– Facts about ‘Nationals’: Part I
By Edison Jefford
It’s rather unfortunate that this missive had to be fashioned in the form of a response to an article that appeared in Kaieteur Sport yesterday. The misfortune has everything to do with the fact that I could have easily been a source of information for the author.
Instead, an ill-informed item with many misconceptions, irrelevances, and regurgitations was displayed. I mentioned me being a source of information since my belief is that it was public knowledge that I was a member of the Management Committee for the just-concluded National Schools’ Cycling, Swimming and Track and Field Championships.
Apart from me being a member of the Management Committee, the author must be aware of the fact that I am also an integral part of the Kaieteur Sports Department. I am saying this to say that information could have easily been accessible to the author.
However, with that aside, and the appearance of an article labelling ‘Nationals’ a “disaster”, I wish to categorically address some misconceptions. I will begin with what constitutes a “disaster” and the etymology of the word, leading to how it was misappropriated.
A disaster is generally defined as a calamitous event, especially one occurring that suddenly and haphazardly causes great loss of life and damage as a flood, airplane crash, or business failure. It should be made known that none of the above occurred at Nationals; therefore, it is rather safe to conclude that the reference to “Nationals” as a disaster was irrelevant.
So what was the “disaster” about Nationals that was attributed to the Management Committee? I can easily say that there was none. However, there were issues-issues that were extensively given coverage in every section of the print and electronic media. Admittedly, some of the issues were administrative in nature and this was not hidden from the public domain.
Reference was made to the fact that a champion was awarded though many of the events were to be completed. Again, I want to reiterate that had I been questioned on this subject, I would have been able to point the author in the direction of the Director of the Sports Secretariat, who would have revealed that between 85-95 percent of the competitions were completed.
With that being a fact, Upper Demerara had an unassailable lead overall that was fair enough to conclude that they won the Championship. The appearance of the team’s group photo under the opinion piece yesterday brings the team’s efforts into disrepute.
Noticeably, the item published in our sports pages regurgitated earlier publications on issues that had absolutely nothing to do with the Management Committee. For example, the committee was in no way responsible for the protest action of South Georgetown, which was one of the issues to have caused the author to refer to the National Championships as a “disaster”.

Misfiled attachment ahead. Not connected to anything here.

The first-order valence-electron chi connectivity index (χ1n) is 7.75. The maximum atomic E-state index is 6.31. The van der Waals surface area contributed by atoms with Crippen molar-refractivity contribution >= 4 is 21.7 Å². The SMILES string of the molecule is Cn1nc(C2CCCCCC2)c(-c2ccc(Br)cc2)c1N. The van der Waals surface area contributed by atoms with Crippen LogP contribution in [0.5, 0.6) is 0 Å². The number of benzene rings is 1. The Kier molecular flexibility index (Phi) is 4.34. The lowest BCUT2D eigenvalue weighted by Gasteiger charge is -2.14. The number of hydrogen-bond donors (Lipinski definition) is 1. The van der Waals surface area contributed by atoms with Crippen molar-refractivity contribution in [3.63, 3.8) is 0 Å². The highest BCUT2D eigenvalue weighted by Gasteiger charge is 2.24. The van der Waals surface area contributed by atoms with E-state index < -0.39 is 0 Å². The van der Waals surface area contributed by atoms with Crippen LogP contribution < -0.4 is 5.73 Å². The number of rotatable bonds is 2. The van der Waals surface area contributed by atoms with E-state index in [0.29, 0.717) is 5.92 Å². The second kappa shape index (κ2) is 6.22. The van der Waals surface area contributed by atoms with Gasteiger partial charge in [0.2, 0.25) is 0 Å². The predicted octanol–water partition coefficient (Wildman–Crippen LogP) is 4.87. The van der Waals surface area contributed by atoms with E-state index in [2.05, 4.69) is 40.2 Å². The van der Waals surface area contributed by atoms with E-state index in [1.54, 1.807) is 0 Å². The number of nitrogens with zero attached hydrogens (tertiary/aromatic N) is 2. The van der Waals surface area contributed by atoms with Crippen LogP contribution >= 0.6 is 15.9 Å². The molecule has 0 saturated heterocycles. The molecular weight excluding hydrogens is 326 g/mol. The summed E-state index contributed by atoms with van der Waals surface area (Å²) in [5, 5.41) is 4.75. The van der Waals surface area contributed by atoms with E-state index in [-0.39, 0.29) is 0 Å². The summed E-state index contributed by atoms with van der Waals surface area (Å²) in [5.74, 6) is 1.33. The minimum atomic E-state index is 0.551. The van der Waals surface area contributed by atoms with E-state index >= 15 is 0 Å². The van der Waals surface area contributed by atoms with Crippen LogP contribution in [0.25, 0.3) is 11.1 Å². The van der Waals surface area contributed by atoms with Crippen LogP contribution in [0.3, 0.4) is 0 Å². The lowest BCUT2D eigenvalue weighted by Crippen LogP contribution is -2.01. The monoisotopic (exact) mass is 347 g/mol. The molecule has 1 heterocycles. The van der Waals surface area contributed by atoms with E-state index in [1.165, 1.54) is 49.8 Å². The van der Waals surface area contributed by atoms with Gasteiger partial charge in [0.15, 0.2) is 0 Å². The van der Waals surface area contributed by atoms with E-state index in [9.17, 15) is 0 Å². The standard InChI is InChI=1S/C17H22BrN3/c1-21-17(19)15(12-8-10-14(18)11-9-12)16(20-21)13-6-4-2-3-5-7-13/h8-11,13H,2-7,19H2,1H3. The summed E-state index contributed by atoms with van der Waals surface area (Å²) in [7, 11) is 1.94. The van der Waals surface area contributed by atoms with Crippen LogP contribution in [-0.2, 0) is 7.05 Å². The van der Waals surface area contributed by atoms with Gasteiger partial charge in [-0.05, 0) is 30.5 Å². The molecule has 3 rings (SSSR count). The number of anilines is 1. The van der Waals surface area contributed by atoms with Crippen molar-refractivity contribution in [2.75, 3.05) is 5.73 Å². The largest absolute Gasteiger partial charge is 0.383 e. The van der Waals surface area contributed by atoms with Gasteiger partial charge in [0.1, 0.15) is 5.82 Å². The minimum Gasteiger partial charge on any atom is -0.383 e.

The Management Committee does not deal with registration of athletes and to comment on what really caused the protest, one particular district should have been firm on the rules governing the registration process. It was at this district’s level that the process was breached and the result was a protest that delayed a Championship that rain had already affected.
The compromise of one district resulted in the protest. The Management Committee was ushered into an unfortunate situation with having to mitigate between the protesting district, the district at fault and the high-profiled parent of the athlete at the centre of the furore.
Secondly, another “disaster” referred to in yesterday’s article was the fact that the food of two of the competing districts arrived late and was of a poor quality. Again, this was given the credence as if to suggest that the Management Committee was somehow responsible.
Proper investigation would have informed the author that it is the regional offices of each district competing in the Championship that is responsible for providing them with food. These are facts that could have easily been made available to the writer. I intentionally avoided comment on the strap-line of the article that said “Athletes displeased with poor organisation”, since at no point in the article the identities of those athletes making the claims were revealed.
One of the fundamentals of good journalism is that quotations must be attributed to someone or somewhere, but except for comments on the social network, Facebook, which lacked attribution, there was no mention of who are the individuals making the statements. It would be errant of me to respond to comments that lacked a source and therefore lacked credibility.
I have dealt with all the issues except one. There was a reference in the article to Jamaica School Boys and Girls Championships, and an attempt was made to draw a parallel with what obtains in Guyana. For the sake of space, I could not deal with that in this missive.
The magnitude of such an undertaking requires a separate assessment, which I plan to deal with in my second instalment in relation to this matter.
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